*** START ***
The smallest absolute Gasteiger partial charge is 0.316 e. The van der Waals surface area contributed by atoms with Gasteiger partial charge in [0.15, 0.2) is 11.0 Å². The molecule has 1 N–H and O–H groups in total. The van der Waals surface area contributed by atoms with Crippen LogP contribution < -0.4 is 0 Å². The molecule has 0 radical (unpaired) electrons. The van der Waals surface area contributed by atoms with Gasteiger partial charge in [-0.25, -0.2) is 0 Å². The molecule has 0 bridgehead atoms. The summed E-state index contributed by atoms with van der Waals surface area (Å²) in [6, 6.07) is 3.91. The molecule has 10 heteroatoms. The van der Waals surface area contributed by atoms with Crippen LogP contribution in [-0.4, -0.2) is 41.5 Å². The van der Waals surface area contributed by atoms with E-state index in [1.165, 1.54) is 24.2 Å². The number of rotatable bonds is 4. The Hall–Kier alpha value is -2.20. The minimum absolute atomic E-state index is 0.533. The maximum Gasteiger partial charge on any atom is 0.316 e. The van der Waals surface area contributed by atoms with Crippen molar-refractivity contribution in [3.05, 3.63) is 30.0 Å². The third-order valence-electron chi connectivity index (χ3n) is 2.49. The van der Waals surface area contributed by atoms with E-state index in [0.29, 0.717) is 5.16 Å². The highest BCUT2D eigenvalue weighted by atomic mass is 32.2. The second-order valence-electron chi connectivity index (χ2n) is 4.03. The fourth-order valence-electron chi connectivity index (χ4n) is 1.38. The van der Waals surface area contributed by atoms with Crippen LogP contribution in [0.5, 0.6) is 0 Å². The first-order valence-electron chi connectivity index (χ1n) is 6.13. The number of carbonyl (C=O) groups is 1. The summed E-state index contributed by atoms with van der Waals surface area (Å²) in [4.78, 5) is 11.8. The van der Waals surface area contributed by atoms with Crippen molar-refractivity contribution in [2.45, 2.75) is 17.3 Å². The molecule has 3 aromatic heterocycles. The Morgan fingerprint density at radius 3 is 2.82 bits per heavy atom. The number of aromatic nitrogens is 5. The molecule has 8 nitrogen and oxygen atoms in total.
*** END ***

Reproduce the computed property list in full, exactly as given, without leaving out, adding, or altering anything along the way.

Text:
The smallest absolute Gasteiger partial charge is 0.316 e. The van der Waals surface area contributed by atoms with Gasteiger partial charge in [0.15, 0.2) is 11.0 Å². The molecule has 1 N–H and O–H groups in total. The van der Waals surface area contributed by atoms with Crippen LogP contribution < -0.4 is 0 Å². The molecule has 0 radical (unpaired) electrons. The van der Waals surface area contributed by atoms with Gasteiger partial charge in [-0.25, -0.2) is 0 Å². The molecule has 0 bridgehead atoms. The summed E-state index contributed by atoms with van der Waals surface area (Å²) in [6, 6.07) is 3.91. The molecule has 10 heteroatoms. The van der Waals surface area contributed by atoms with Crippen LogP contribution in [-0.4, -0.2) is 41.5 Å². The van der Waals surface area contributed by atoms with E-state index in [1.165, 1.54) is 24.2 Å². The number of rotatable bonds is 4. The Hall–Kier alpha value is -2.20. The minimum absolute atomic E-state index is 0.533. The maximum Gasteiger partial charge on any atom is 0.316 e. The van der Waals surface area contributed by atoms with Crippen molar-refractivity contribution in [3.05, 3.63) is 30.0 Å². The third-order valence-electron chi connectivity index (χ3n) is 2.49. The van der Waals surface area contributed by atoms with E-state index in [0.29, 0.717) is 5.16 Å². The highest BCUT2D eigenvalue weighted by atomic mass is 32.2. The second-order valence-electron chi connectivity index (χ2n) is 4.03. The fourth-order valence-electron chi connectivity index (χ4n) is 1.38. The van der Waals surface area contributed by atoms with Crippen LogP contribution in [0.5, 0.6) is 0 Å². The first-order valence-electron chi connectivity index (χ1n) is 6.13. The number of carbonyl (C=O) groups is 1. The summed E-state index contributed by atoms with van der Waals surface area (Å²) in [4.78, 5) is 11.8. The van der Waals surface area contributed by atoms with Crippen molar-refractivity contribution in [2.45, 2.75) is 17.3 Å². The molecule has 3 aromatic heterocycles. The Morgan fingerprint density at radius 3 is 2.82 bits per heavy atom. The number of aromatic nitrogens is 5. The molecule has 8 nitrogen and oxygen atoms in total.